Great story, but why's it not on your show's page? I want to share it with my friends!

I loved the idea of listening to views other than your own, and, appealing as it is, it will be a very, very tough task to separate me from NPR. It's not just opposing views I'd have to face elsewhere - it's the screaming heads, the flashing graphics, the sound effects, the bad grammar, the flawed logic. Ewww, no, I don't think so.

And a note on the speaker who said that NPR had a reputation for being slightly Liberal: Aren't objectivity, respect for others' views and beliefs, and the understanding that your own views are not inherently superior, by definition, Liberal tenets? I'm not being facetious - I don't think that John Hagee or Osama Bin Laden would support said tenets.

Sent by Brian Tristam Williams | 4:42 PM | 4-21-2008

While I am not usually interested in being a captive audience while someone lectures on a point of view I know I don't agree with, I am always eager to listen to two (or more) people discuss a subject from different points of view--intelligently, articulately and with respect for the other(s). I do not like to listen to debates that include talking or yelling over each other or personal attacks.

Sent by Kathleen | 5:58 PM | 4-21-2008

I've Noticed this problem in myself. I used to be an independent whom would have voted for McCain in 2000. over the last few years I've found that I no longer turn to the unbiased out lets of news groups such as PBS' The News Hours or The BBC's World Tonight and I became part of the base, listening to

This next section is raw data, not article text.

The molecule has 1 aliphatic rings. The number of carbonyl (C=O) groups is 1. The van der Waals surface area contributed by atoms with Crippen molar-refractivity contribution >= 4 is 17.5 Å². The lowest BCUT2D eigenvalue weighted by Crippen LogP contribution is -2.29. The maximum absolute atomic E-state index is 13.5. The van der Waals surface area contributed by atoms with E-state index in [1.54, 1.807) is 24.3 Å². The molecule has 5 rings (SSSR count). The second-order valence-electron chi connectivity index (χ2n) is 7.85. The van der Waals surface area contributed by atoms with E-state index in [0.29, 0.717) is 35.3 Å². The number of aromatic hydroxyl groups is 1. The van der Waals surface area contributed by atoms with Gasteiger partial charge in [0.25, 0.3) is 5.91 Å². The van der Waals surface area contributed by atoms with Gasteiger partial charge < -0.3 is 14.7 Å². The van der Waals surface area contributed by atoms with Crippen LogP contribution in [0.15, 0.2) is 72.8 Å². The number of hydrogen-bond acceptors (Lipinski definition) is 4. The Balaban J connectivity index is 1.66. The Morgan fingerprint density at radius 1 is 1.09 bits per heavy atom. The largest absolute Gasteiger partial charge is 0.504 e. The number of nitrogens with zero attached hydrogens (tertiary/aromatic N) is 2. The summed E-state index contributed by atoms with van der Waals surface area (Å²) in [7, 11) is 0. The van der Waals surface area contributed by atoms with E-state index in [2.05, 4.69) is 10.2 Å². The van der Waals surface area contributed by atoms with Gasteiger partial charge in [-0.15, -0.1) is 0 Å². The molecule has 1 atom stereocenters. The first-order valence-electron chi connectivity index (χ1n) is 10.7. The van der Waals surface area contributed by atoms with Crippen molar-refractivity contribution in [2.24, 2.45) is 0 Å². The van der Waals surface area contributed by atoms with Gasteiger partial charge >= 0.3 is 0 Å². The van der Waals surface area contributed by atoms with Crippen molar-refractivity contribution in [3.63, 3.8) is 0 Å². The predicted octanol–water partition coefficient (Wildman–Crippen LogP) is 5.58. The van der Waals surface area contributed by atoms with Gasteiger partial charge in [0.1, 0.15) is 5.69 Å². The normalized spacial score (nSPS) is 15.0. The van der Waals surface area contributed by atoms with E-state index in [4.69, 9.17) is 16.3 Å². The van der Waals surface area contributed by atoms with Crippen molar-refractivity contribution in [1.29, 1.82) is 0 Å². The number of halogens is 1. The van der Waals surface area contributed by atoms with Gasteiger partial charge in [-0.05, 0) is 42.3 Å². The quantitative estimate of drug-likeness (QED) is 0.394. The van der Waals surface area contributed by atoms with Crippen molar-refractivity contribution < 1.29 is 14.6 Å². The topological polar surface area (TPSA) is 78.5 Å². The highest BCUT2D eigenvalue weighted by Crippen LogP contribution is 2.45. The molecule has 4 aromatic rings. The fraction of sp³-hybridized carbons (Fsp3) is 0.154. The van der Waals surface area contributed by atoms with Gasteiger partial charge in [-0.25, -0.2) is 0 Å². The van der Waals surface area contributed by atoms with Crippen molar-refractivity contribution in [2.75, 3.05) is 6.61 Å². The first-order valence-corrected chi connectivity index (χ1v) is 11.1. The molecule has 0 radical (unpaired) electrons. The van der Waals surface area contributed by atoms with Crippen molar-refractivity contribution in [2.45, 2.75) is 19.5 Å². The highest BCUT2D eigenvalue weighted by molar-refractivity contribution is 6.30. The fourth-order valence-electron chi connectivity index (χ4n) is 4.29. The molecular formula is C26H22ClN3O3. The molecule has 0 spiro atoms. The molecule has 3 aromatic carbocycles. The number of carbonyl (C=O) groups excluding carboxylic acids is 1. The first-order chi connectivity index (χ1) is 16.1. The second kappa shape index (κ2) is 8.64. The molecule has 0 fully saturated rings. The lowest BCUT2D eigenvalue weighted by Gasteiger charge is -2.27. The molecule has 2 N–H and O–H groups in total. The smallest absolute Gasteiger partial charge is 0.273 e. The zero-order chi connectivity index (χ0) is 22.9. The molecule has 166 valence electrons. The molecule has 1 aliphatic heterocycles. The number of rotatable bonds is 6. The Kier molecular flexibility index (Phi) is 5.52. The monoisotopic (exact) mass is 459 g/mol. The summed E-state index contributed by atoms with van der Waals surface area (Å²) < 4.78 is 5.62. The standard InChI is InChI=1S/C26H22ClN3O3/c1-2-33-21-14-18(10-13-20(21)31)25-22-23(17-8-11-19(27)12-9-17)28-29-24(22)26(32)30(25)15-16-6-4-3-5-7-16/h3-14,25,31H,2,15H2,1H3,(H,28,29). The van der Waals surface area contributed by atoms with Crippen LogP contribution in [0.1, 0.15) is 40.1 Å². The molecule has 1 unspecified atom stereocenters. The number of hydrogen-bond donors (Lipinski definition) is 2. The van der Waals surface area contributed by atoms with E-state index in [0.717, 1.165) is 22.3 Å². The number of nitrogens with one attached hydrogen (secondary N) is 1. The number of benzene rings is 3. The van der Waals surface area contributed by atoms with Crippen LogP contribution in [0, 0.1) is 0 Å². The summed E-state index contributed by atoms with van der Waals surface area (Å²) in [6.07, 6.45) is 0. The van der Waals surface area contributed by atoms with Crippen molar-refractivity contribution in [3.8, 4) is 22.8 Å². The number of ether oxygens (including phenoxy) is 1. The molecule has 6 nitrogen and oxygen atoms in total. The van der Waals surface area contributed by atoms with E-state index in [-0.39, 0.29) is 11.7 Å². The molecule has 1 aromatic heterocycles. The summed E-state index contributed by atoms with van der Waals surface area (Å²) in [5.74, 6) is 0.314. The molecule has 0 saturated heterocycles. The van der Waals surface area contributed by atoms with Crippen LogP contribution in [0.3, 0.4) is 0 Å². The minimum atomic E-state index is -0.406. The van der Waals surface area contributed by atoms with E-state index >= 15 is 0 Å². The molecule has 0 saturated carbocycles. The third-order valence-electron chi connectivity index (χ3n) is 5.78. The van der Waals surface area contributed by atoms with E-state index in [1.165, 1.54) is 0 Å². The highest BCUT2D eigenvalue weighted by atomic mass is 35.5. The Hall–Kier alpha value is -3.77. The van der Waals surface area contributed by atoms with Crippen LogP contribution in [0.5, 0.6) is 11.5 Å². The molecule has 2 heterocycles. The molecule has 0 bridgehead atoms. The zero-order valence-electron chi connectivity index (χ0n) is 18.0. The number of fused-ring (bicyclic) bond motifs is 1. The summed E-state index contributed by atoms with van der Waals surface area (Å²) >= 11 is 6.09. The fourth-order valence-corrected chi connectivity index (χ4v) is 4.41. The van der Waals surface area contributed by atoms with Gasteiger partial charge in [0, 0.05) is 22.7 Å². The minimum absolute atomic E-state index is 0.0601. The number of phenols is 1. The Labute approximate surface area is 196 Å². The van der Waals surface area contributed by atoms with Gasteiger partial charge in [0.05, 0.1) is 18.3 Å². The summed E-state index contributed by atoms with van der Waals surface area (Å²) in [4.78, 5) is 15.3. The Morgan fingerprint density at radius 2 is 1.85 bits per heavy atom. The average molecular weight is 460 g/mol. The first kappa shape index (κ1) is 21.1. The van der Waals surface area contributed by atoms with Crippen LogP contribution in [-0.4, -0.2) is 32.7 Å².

Airamerica and watching programs like Countdown, news sources that say what I want to hear. When a political story breaks I can't wait to hear it filtered through my favorite radio host. "Spin-free". Yet both Keith's team and Airamerica would have you believe O'Reily and Rush's Listeners are delusional and can not make up their own minds with out them, but do the Liberals that fall prey to compulsively tuning in to only their programs not fall under the same definition?

On another note, i enjoy, from both sides, when a caller who doesn't agree with their ideals is blasted, confronted, and normally hung up on and used as fodder instead of any opportunity for bi-partisan talks.

Sent by David | 9:19 PM | 4-23-2008

Thank you to Scott Millar and Brian Tristam Williams' comments. I am half way through Susan's book, "The Age of American Unreason", and thoroughly agree with her view that we tend to gather with those we agree. And why not? Don't you find it harder and harder to express your opinion, on ANYTHING, and not have someone, even a friend or loved one, argue with you? Like your opinion, or anyone's opinion, is fact?! The only FACTS are events which can be accurately recreated by anyone, over and over again with the same expected results. Opinions are not wrong and they are not right: they're something you believe to be true. Just because you believe it does not make it true. Take the Tooth Fairy, for example.

Since it seems impossible to express an opinion without having to argue its merits and "factuality", is it any wonder we migrate toward those whom agree with our opinions? It's safer than facing those whom disagree.

Sent by K. M. Stoddard | 12:06 PM | 7-29-2008